We invaded Iraq. While the long term military and geopolitical benefits, if any remain or existed in the first place, are debatable, the net result -
so far at least - was sectarian violence on an unpredicted scale, outright civil war, untold dead, and an arguably friendlier regime to Western
interests in the region (though certainly not the free and democratic, secular, peaceful regime we were told would result.)
Today the country is gripped by new popular uprisings and new forms of chaos. Power still has yet to be reliably restored to much of the country. And
we've largely pulled out of the country militarily. I guess we can consider as a benefit the fact that it also generated favorable business ventures
for various contractors and corporations facilitating delivery of all sorts of goods and resources from that nation (which is just me putting on my
pragmatic hat for the sake of argument.)
But my point/question is: did we accomplish the goal stated by TC of eliminating every regime or sect in the country that we take umbrage with in
reference to their human rights abuses and other issues? I think it's clear that we did not, as Iraq is still rife with killings, sectarian division,
and conflict. So what would have been necessary to achieve that - forget the whole region - just in Iraq, alone? A scorched earth policy eradicating
every violent or extremist sectarian sect in the country? A permanent (and much larger and more robust) military policing presence? Glass the whole
My father, who used to be in the special forces, explained to me how only very rarely has a popular insurgency been defeated by conventional military
means. And that was in a naturally confined operational theater (I think it may have been an island actually,) and through a brutal, scorched earth
policy where everything and everyone that could conceal the insurgents was completely annihilated. Can we even begin to imagine, let alone carefully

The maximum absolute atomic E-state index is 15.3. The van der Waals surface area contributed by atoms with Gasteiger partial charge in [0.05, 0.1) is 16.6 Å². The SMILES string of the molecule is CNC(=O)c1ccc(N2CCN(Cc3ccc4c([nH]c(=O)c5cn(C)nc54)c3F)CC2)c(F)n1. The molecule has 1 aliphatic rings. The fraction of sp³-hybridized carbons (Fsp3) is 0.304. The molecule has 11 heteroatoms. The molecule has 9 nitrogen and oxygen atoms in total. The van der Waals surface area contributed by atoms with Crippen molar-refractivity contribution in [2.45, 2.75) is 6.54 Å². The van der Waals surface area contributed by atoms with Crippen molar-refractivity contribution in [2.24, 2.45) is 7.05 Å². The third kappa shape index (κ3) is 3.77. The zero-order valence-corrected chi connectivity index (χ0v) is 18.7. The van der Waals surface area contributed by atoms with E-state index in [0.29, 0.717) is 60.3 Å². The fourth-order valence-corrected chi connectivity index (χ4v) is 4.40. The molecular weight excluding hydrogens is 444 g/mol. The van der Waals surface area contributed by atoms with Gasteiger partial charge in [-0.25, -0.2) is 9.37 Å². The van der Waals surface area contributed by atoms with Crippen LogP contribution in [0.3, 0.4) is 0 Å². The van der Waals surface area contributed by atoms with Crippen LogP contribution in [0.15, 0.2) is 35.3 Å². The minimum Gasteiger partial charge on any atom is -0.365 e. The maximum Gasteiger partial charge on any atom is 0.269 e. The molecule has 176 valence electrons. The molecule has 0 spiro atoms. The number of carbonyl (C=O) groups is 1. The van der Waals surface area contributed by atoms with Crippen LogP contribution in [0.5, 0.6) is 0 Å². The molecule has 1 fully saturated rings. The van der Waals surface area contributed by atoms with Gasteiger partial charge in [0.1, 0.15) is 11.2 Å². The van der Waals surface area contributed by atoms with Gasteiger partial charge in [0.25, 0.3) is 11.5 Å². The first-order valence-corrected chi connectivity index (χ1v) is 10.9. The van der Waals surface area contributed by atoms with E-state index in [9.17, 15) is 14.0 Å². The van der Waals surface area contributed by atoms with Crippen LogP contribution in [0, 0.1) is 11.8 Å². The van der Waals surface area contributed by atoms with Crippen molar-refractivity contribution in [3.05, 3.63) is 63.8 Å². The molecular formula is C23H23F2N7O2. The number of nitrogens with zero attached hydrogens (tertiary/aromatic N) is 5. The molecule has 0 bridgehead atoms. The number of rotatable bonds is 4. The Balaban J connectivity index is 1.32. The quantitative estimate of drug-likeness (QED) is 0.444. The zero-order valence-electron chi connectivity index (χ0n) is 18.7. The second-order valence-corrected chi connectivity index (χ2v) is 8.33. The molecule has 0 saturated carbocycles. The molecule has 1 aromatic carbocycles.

calculate, the cost in treasure and lives that such an effort would bear on the scale of a nation state the size and complexity of Iraq?
Of the entire region?
Would the U.S. and Britain alone be able to accomplish this at all? Would it not take an allied invasion the likes of which has not been seen since
With utmost respect as always to everyone's opinions and feelings, and without any intent to offend, what I feel is being advocated here is nothing
less than WW3 on an unimaginable scale, and, perhaps, wholesale ethnic cleansing or at least sectarian cleansing, if we're serious about purging the
region of every single sect and political movement that could deprive the rest of the people in the region of their rights and freedoms, or bring
about the violence we're seeing there currently. And then
occupy it and police it effectively enough to ensure that it doesn't recede back into
the dark ages, as we simultaneously rebuild the region and bring it up to modern standards of living and education as we would have to in order to
ensure that this never happens again.
Then there are the broader international ramifications. Sympathy generated in predominantly Muslim states, and ensuing popular uprisings. Militant
forces forming and trying to overrun the bases in previously friendly - now suddenly hostile due to popular discontent at the invasion of what they
perceive as their world - nations in the region, bases necessary to support said invasion. The potential overthrow by zealous militants of a nuclear
armed state such as Pakistan. The defense of Israel that would have to be undertaken in response to the all but guaranteed united front the Arab world
would present against it following such an invasion. Increased frequency of international terror. Wholesale global instability and financial chaos.
Etc. etc. etc. I do not believe, even were I in favor of such a plan, that it is as simple as "let's invade the entire region and get it over
For all of the reasons above, as well as my own ethical positions, I cannot advocate such an approach. I would
however support a war against
intolerance and ignorance, a war against brutal sensibilities and ideologies, fought with education, information, diplomacy, humanity, compassion, and
communication - in good faith, not a political tool taking the form of propaganda. I know that may strike many as incredibly naive and unrealistic.
But when one considers the alternative approach being suggested, and the unthinkable costs involved, is it not worth making an equal effort in pursuit
of a truly successful peaceful solution?
My two cents. Peace.
edit on 9/30/2012 by AceWombat04 because: Typo